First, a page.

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5 Reasons ‘Once Upon a Time in America’ is a Greater Film than ‘The Godfather’

22 March 2015 | Features, Other Lists | by Padraic Coffey


Comparing works of art is an often self-defeating endeavour, and yet it is inherently compulsive when it comes to film.

Most critics compile a list of the movies which they have most appreciated in ascending order on any given year, and the Academy Awards – arguably the most universally recognised seal of approval for any creative field – are a constant source of controversy, with those shamefully overlooked far more likely to be mentioned in conversation than the times the Oscars actually got it right.

And yet The Godfather, Francis Ford Coppola’s breakout film, occupies a strange space in the public consciousness, a consensus comparable with that of the sacred cows in Hinduism from where the idiom is derived.

It bridges a gap between the snobbish older generation of critics for whom every modern film is a debasement of the art form, and the younger generation of audiences who may have been forced to watch Citizen Kane in class once, but struggled to keep their eyes open. It is, by any standard, a classic.

To say another film is greater, however, is not a damning indictment. It is simply an acknowledgement that The Godfather is not the greatest film ever made. It is not even the greatest crime film ever made. A film which tackles similar themes in an aesthetically comparable way with ever greater success is Sergio Leone’s Once Upon a Time in America.

Leone’s film depicted young, poverty-stricken immigrant life in New York, as well as the rise and fall of criminal enterprise, buttressed by ensemble casting, stirring music and a demanding running length. Yet it is nowhere near as well-regarded as Coppola’s film.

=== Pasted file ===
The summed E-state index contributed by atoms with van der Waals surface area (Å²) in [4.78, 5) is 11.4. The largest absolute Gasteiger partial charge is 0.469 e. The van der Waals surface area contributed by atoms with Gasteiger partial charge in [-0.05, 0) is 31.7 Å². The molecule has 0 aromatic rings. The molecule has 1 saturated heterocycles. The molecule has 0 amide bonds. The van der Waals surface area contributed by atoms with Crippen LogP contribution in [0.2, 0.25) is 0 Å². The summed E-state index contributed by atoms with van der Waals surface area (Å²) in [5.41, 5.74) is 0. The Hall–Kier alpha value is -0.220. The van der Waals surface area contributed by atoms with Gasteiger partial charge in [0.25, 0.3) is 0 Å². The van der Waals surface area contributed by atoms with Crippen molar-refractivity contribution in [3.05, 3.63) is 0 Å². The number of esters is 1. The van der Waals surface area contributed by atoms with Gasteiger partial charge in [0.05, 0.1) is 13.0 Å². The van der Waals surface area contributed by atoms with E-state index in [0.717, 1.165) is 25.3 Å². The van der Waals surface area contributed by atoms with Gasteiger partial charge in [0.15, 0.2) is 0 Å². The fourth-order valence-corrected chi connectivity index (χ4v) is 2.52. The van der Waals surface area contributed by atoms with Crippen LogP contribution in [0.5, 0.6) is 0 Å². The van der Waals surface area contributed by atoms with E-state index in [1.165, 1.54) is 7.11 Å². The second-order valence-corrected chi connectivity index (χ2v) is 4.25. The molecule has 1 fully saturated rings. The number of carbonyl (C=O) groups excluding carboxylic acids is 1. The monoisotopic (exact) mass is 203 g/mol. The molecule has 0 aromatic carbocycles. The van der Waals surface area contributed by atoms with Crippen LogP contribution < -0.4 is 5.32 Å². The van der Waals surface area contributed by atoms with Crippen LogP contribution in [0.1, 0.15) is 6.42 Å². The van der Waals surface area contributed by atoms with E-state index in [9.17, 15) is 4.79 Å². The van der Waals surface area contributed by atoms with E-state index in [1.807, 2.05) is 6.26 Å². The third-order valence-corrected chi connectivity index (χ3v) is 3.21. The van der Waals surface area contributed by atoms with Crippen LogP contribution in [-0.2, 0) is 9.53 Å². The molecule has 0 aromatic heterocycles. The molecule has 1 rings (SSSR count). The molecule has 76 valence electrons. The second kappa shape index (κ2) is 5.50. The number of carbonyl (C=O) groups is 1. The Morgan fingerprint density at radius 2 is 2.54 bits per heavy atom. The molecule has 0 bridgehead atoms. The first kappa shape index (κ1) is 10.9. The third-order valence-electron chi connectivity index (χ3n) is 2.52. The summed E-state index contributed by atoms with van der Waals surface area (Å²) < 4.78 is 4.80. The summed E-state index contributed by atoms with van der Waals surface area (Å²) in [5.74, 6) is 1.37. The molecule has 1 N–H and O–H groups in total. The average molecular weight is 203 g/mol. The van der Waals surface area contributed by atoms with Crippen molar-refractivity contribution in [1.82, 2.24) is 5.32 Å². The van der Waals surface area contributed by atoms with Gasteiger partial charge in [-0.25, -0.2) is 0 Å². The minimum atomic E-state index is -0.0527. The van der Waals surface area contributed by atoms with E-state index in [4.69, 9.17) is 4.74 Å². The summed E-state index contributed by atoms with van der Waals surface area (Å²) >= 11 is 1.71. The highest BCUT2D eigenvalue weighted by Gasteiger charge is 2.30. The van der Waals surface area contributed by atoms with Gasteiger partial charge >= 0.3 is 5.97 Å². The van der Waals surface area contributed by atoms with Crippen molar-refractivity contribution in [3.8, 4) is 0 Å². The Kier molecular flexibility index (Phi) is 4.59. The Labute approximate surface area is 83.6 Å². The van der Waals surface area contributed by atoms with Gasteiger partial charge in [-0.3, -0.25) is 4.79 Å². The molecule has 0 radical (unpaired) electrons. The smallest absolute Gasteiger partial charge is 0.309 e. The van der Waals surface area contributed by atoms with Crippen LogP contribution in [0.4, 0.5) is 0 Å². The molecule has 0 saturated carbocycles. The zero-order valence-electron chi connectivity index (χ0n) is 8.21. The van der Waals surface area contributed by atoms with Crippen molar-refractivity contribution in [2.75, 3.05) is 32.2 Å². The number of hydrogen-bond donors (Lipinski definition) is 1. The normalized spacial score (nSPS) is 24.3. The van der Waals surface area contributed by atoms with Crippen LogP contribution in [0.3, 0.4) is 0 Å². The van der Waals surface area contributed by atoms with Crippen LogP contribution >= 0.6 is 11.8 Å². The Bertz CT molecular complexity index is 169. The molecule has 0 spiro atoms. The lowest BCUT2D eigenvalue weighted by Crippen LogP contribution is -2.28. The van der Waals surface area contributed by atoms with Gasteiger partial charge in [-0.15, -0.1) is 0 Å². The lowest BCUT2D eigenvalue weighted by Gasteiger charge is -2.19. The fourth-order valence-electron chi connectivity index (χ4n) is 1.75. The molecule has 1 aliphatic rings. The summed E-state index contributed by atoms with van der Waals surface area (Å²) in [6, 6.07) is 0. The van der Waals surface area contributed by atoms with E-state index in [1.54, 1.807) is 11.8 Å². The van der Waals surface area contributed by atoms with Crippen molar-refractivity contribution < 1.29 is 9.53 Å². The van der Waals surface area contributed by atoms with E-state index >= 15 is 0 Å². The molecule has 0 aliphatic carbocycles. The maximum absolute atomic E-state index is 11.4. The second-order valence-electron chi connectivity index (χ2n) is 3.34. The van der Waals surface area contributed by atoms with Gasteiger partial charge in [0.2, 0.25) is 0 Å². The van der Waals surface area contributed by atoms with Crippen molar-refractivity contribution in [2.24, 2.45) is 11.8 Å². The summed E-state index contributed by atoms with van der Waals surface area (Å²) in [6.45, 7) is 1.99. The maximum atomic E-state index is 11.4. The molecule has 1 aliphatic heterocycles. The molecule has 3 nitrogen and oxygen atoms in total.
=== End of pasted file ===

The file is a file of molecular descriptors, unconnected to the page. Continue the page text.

The following are a number of reasons why the disproportionate affection for The Godfather, at the expense of Leone’s Once Upon a Time in America, is a matter which should be rectified, or at the very least debated, by any serious film fan.


1. The Godfather glamorises organised crime. Once Upon a Time in America shows it as it really is.

The Godfather (1972)

Arguably the greatest shift forward in progress for American cinema in the second half of the twentieth century was the ending of Motion Picture Production Code, colloquially known as the Hays Code in honour of Will H. Hays, head of the MPAA between 1922 and 1945. The Hays Code had meant audiences were shielded from all but the mildest profanity and violence on screen, with sex practically nonexistent.

It also had meant no crime could go unpunished, and characters who broke the law must be seen to repent before a suitably dramatic penalty, whether it was life behind bars or death in a hail of bullets. The onscreen tracts which bookended pictures like Howard Hawk’s Scarface or William A. Wellman’s The Public Enemy were often laughably didactic (witness the rhetorical “What are YOU going to do about it?” in Scarface).

Chief among the many virtues of The Godfather, according it its devotees, is the non-judgemental attitude it takes towards its central characters. For once, gangsters were not anti-social hoodlums profiteering from a flagrant disregard for laws enacted to protect the common man.